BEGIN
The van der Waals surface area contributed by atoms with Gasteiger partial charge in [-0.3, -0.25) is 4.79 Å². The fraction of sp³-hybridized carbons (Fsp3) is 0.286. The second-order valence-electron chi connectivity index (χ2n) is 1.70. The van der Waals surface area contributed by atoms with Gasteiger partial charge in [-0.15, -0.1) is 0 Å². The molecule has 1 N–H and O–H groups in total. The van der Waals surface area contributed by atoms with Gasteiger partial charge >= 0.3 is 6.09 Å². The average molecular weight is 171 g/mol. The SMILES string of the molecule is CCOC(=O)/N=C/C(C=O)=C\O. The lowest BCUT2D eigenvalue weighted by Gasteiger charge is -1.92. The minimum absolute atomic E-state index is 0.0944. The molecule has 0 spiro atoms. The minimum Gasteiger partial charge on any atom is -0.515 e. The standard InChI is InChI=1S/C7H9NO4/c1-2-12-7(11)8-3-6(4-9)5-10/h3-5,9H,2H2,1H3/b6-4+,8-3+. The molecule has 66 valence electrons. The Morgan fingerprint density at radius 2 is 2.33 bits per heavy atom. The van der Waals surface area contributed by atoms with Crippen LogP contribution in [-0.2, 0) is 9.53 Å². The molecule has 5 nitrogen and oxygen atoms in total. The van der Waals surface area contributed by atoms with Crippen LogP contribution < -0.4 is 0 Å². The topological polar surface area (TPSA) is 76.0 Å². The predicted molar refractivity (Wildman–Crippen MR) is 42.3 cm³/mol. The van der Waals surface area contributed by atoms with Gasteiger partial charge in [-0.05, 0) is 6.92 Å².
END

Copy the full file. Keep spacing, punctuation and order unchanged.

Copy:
The van der Waals surface area contributed by atoms with Gasteiger partial charge in [-0.3, -0.25) is 4.79 Å². The fraction of sp³-hybridized carbons (Fsp3) is 0.286. The second-order valence-electron chi connectivity index (χ2n) is 1.70. The van der Waals surface area contributed by atoms with Gasteiger partial charge in [-0.15, -0.1) is 0 Å². The molecule has 1 N–H and O–H groups in total. The van der Waals surface area contributed by atoms with Gasteiger partial charge >= 0.3 is 6.09 Å². The average molecular weight is 171 g/mol. The SMILES string of the molecule is CCOC(=O)/N=C/C(C=O)=C\O. The lowest BCUT2D eigenvalue weighted by Gasteiger charge is -1.92. The minimum absolute atomic E-state index is 0.0944. The molecule has 0 spiro atoms. The minimum Gasteiger partial charge on any atom is -0.515 e. The standard InChI is InChI=1S/C7H9NO4/c1-2-12-7(11)8-3-6(4-9)5-10/h3-5,9H,2H2,1H3/b6-4+,8-3+. The molecule has 66 valence electrons. The Morgan fingerprint density at radius 2 is 2.33 bits per heavy atom. The van der Waals surface area contributed by atoms with Crippen LogP contribution in [-0.2, 0) is 9.53 Å². The molecule has 5 nitrogen and oxygen atoms in total. The van der Waals surface area contributed by atoms with Crippen LogP contribution < -0.4 is 0 Å². The topological polar surface area (TPSA) is 76.0 Å². The predicted molar refractivity (Wildman–Crippen MR) is 42.3 cm³/mol. The van der Waals surface area contributed by atoms with Gasteiger partial charge in [-0.05, 0) is 6.92 Å².